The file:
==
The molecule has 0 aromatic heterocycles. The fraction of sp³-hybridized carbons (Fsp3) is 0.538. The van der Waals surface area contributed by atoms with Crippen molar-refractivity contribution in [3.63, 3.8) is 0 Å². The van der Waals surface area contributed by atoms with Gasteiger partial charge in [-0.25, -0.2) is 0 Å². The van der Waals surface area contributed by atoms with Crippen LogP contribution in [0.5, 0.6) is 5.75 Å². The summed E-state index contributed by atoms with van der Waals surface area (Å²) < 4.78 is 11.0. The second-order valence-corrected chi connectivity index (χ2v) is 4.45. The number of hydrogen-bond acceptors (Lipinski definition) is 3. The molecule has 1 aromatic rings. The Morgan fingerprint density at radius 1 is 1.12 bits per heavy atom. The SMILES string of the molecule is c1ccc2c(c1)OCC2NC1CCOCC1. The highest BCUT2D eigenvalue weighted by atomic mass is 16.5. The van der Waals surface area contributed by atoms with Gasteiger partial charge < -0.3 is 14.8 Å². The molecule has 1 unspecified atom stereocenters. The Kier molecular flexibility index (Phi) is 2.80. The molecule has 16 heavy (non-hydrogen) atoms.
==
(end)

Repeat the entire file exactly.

The molecule has 0 aromatic heterocycles. The fraction of sp³-hybridized carbons (Fsp3) is 0.538. The van der Waals surface area contributed by atoms with Crippen molar-refractivity contribution in [3.63, 3.8) is 0 Å². The van der Waals surface area contributed by atoms with Gasteiger partial charge in [-0.25, -0.2) is 0 Å². The van der Waals surface area contributed by atoms with Crippen LogP contribution in [0.5, 0.6) is 5.75 Å². The summed E-state index contributed by atoms with van der Waals surface area (Å²) < 4.78 is 11.0. The second-order valence-corrected chi connectivity index (χ2v) is 4.45. The number of hydrogen-bond acceptors (Lipinski definition) is 3. The molecule has 1 aromatic rings. The Morgan fingerprint density at radius 1 is 1.12 bits per heavy atom. The SMILES string of the molecule is c1ccc2c(c1)OCC2NC1CCOCC1. The highest BCUT2D eigenvalue weighted by atomic mass is 16.5. The van der Waals surface area contributed by atoms with Gasteiger partial charge < -0.3 is 14.8 Å². The molecule has 1 unspecified atom stereocenters. The Kier molecular flexibility index (Phi) is 2.80. The molecule has 16 heavy (non-hydrogen) atoms.